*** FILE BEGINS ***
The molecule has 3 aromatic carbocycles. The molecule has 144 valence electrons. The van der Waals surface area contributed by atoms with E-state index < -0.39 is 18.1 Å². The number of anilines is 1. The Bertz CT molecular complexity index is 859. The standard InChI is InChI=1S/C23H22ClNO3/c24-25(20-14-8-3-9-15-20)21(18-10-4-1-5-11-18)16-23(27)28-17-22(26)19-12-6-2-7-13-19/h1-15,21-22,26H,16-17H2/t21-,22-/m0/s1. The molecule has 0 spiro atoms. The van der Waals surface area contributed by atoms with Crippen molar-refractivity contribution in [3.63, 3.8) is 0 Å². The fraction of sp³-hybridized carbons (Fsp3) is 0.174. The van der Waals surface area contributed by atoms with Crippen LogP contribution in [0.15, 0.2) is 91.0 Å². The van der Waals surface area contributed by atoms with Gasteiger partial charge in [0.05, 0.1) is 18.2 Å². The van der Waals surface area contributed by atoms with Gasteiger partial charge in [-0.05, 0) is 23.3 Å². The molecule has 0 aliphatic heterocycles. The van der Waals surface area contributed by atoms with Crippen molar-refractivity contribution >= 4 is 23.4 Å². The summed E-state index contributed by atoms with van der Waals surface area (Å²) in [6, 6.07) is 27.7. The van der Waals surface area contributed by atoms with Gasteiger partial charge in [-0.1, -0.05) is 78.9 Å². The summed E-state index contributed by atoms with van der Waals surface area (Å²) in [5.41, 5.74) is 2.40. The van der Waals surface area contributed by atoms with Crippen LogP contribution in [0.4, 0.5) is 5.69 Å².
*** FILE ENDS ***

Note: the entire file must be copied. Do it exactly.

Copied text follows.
The molecule has 3 aromatic carbocycles. The molecule has 144 valence electrons. The van der Waals surface area contributed by atoms with E-state index < -0.39 is 18.1 Å². The number of anilines is 1. The Bertz CT molecular complexity index is 859. The standard InChI is InChI=1S/C23H22ClNO3/c24-25(20-14-8-3-9-15-20)21(18-10-4-1-5-11-18)16-23(27)28-17-22(26)19-12-6-2-7-13-19/h1-15,21-22,26H,16-17H2/t21-,22-/m0/s1. The molecule has 0 spiro atoms. The van der Waals surface area contributed by atoms with Crippen molar-refractivity contribution in [3.63, 3.8) is 0 Å². The fraction of sp³-hybridized carbons (Fsp3) is 0.174. The van der Waals surface area contributed by atoms with Crippen LogP contribution in [0.15, 0.2) is 91.0 Å². The van der Waals surface area contributed by atoms with Gasteiger partial charge in [0.05, 0.1) is 18.2 Å². The van der Waals surface area contributed by atoms with Gasteiger partial charge in [-0.05, 0) is 23.3 Å². The molecule has 0 aliphatic heterocycles. The van der Waals surface area contributed by atoms with Crippen molar-refractivity contribution >= 4 is 23.4 Å². The summed E-state index contributed by atoms with van der Waals surface area (Å²) in [6, 6.07) is 27.7. The van der Waals surface area contributed by atoms with Gasteiger partial charge in [-0.1, -0.05) is 78.9 Å². The summed E-state index contributed by atoms with van der Waals surface area (Å²) in [5.41, 5.74) is 2.40. The van der Waals surface area contributed by atoms with Crippen LogP contribution in [0.4, 0.5) is 5.69 Å².